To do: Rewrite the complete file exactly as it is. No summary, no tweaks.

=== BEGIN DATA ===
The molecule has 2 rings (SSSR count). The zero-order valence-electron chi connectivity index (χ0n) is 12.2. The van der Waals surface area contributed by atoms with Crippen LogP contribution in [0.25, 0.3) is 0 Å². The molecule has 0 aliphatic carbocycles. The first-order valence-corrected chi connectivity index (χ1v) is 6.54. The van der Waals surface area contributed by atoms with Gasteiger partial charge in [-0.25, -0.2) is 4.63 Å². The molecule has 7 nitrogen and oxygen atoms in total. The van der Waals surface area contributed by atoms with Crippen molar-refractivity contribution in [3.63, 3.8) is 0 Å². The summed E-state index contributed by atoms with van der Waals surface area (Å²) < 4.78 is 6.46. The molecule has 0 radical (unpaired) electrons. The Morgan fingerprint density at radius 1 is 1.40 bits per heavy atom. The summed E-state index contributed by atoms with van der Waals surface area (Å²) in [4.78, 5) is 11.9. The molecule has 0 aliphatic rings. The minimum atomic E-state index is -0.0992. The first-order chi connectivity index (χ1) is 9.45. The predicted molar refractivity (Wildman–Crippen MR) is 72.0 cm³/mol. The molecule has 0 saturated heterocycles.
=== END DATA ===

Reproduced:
The molecule has 2 rings (SSSR count). The zero-order valence-electron chi connectivity index (χ0n) is 12.2. The van der Waals surface area contributed by atoms with Crippen LogP contribution in [0.25, 0.3) is 0 Å². The molecule has 0 aliphatic carbocycles. The first-order valence-corrected chi connectivity index (χ1v) is 6.54. The van der Waals surface area contributed by atoms with Gasteiger partial charge in [-0.25, -0.2) is 4.63 Å². The molecule has 7 nitrogen and oxygen atoms in total. The van der Waals surface area contributed by atoms with Crippen molar-refractivity contribution in [3.63, 3.8) is 0 Å². The summed E-state index contributed by atoms with van der Waals surface area (Å²) < 4.78 is 6.46. The molecule has 0 radical (unpaired) electrons. The Morgan fingerprint density at radius 1 is 1.40 bits per heavy atom. The summed E-state index contributed by atoms with van der Waals surface area (Å²) in [4.78, 5) is 11.9. The molecule has 0 aliphatic rings. The minimum atomic E-state index is -0.0992. The first-order chi connectivity index (χ1) is 9.45. The predicted molar refractivity (Wildman–Crippen MR) is 72.0 cm³/mol. The molecule has 0 saturated heterocycles.